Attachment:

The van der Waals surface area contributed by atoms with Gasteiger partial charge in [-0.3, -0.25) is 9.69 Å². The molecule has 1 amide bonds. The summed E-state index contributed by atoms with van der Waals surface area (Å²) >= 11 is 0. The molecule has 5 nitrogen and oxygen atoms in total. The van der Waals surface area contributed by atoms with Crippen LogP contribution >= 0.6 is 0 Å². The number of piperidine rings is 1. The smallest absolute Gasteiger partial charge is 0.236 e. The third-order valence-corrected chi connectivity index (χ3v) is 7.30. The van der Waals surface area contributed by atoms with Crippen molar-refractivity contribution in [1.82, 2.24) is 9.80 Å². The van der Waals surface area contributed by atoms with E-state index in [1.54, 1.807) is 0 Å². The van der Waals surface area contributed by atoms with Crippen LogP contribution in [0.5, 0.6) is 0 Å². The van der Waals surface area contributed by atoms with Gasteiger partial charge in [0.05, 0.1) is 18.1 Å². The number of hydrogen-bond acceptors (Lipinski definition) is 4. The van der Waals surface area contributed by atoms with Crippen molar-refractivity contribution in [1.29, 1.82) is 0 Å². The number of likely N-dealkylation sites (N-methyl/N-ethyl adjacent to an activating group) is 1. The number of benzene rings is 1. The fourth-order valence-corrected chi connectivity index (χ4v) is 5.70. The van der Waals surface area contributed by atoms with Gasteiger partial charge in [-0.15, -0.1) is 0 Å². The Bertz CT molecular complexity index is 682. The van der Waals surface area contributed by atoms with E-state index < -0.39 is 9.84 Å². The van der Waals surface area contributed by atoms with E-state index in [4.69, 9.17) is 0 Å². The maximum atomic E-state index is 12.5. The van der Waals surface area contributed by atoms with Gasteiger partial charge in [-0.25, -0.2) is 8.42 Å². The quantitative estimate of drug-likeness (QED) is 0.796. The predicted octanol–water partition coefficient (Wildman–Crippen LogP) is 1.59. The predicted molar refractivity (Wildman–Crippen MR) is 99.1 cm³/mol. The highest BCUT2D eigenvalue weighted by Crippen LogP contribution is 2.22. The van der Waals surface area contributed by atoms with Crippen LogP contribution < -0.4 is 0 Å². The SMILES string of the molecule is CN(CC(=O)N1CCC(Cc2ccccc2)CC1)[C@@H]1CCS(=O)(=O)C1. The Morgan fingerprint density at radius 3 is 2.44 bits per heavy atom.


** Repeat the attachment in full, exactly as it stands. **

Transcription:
The van der Waals surface area contributed by atoms with Gasteiger partial charge in [-0.3, -0.25) is 9.69 Å². The molecule has 1 amide bonds. The summed E-state index contributed by atoms with van der Waals surface area (Å²) >= 11 is 0. The molecule has 5 nitrogen and oxygen atoms in total. The van der Waals surface area contributed by atoms with Crippen LogP contribution >= 0.6 is 0 Å². The number of piperidine rings is 1. The smallest absolute Gasteiger partial charge is 0.236 e. The third-order valence-corrected chi connectivity index (χ3v) is 7.30. The van der Waals surface area contributed by atoms with Crippen molar-refractivity contribution in [1.82, 2.24) is 9.80 Å². The van der Waals surface area contributed by atoms with E-state index in [1.54, 1.807) is 0 Å². The van der Waals surface area contributed by atoms with Crippen LogP contribution in [0.5, 0.6) is 0 Å². The van der Waals surface area contributed by atoms with Gasteiger partial charge in [0.05, 0.1) is 18.1 Å². The number of hydrogen-bond acceptors (Lipinski definition) is 4. The van der Waals surface area contributed by atoms with Crippen molar-refractivity contribution in [1.29, 1.82) is 0 Å². The number of likely N-dealkylation sites (N-methyl/N-ethyl adjacent to an activating group) is 1. The number of benzene rings is 1. The fourth-order valence-corrected chi connectivity index (χ4v) is 5.70. The van der Waals surface area contributed by atoms with Gasteiger partial charge in [-0.15, -0.1) is 0 Å². The Bertz CT molecular complexity index is 682. The van der Waals surface area contributed by atoms with E-state index < -0.39 is 9.84 Å². The van der Waals surface area contributed by atoms with E-state index in [4.69, 9.17) is 0 Å². The maximum atomic E-state index is 12.5. The van der Waals surface area contributed by atoms with Gasteiger partial charge in [-0.25, -0.2) is 8.42 Å². The quantitative estimate of drug-likeness (QED) is 0.796. The predicted octanol–water partition coefficient (Wildman–Crippen LogP) is 1.59. The predicted molar refractivity (Wildman–Crippen MR) is 99.1 cm³/mol. The highest BCUT2D eigenvalue weighted by Crippen LogP contribution is 2.22. The van der Waals surface area contributed by atoms with Crippen LogP contribution < -0.4 is 0 Å². The SMILES string of the molecule is CN(CC(=O)N1CCC(Cc2ccccc2)CC1)[C@@H]1CCS(=O)(=O)C1. The Morgan fingerprint density at radius 3 is 2.44 bits per heavy atom.